Cephalon’s shareholder-wealth-maximization strategy is short-sighted. There will be a major push in the next Congress to find the money to do something big in health care reform, and pharma profits may be a very attractive source. Cephalon’s blatantly greedy practices make it even more likely the Feds will negotiate price.

3 thoughts on “What’s wrong with the US health care system

  1. Joe,
    You say realist will understand that Cephalon’s strategy is short-sighted, it has no bearing. Cephalon will do quite well with this strategy because of the MD’s. To this day I cannot understand how MD’s believe EVERY word that comes out of some drug reps mouth. The same strategy was used with Prilosec and Nexium. I remember reading how a doctor stood in front of a huge conference of doctors and explained this strategy. He concluded with ” Any doctor that prescribes Nexium should be ashamed”. We all know that Nexium went on to become one of the biggest blockbuster drugs ever. You watch and see. The same doctors that prescribe Provigil now, will NEVER prescribe Provigil when it is available in a generic form. It will be ALL Nuvigil. In fact, the doctor will turn around and ask “how dare he switch to Provigil, it is no where near as good as Nuvigil”. Two things have to continue to happen. Pharmacists must continue to educate doctors about the high cost of “me-too” drugs, and the impact they have on our health care system, and PBM’s must remove these me-too drugs from their formularies, no matter how high the rebate is. Maybe someone like yourself could write a biting article in some publication such as JAMA or New England, letting doctors know how much of a hurt they have put on our Health Care System with their poor choices in prescribing. A wake up call is needed.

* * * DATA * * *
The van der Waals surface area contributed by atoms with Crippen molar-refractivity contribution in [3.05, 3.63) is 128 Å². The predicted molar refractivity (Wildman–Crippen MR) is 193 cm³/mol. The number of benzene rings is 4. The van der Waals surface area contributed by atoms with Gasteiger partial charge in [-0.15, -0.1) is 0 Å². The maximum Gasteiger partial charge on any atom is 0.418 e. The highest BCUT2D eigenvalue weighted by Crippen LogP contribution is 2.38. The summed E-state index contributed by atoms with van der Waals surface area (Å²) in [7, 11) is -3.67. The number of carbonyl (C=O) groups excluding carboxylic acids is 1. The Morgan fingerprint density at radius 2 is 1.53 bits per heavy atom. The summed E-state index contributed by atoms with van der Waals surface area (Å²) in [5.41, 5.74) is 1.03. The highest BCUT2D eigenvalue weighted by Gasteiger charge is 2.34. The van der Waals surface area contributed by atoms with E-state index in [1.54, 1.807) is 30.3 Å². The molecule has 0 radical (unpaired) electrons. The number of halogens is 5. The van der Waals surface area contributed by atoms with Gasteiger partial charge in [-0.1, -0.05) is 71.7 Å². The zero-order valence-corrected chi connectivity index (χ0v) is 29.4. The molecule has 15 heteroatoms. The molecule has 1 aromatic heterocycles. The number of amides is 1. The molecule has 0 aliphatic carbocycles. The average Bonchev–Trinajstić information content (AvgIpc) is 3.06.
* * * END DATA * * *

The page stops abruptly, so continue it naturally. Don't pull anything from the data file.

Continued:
2. Joe,
    What is the VA payment rate/policy for this ? (Relevance: I believe that what the VA has done will become the template for the formulary/prices Medicare will be negotiating and if/how Medicare pays for meds will influence physicians’ scripts to non-Medicare patients to some extent.)

  3. Nice Post, and though I agree with your general point I don’t know if I would get too worked up about this one. Having seen many drug roll out fiascos over the years, I suspect this may be another one of these crash and burn roll outs and I might suggest reserving judgement on this until the dust finally settles.
    For it just so happens I know many people that take Provigil- it is commonly used by shift workers such as paramedics, police officers, nurses and emergency physicians (I am one and have tried it), etc… and is obviously commonly prescribed by a host of physicians to their patients for other ‘off label’ uses such as chronic fatigue, depression, etc…
    I would be very surprised that a longer acting version of Provigil will actually be accepted by patients- the 1/2 life of Provigil is already too long in my experience and it is not at all uncommon for patients to discontinuation the drug for this very reason. Lengthening the 1/2 life would help only the intractable narcoleptic patient and it is a simple reality that narcolepsy represents a very % of this drug’s market.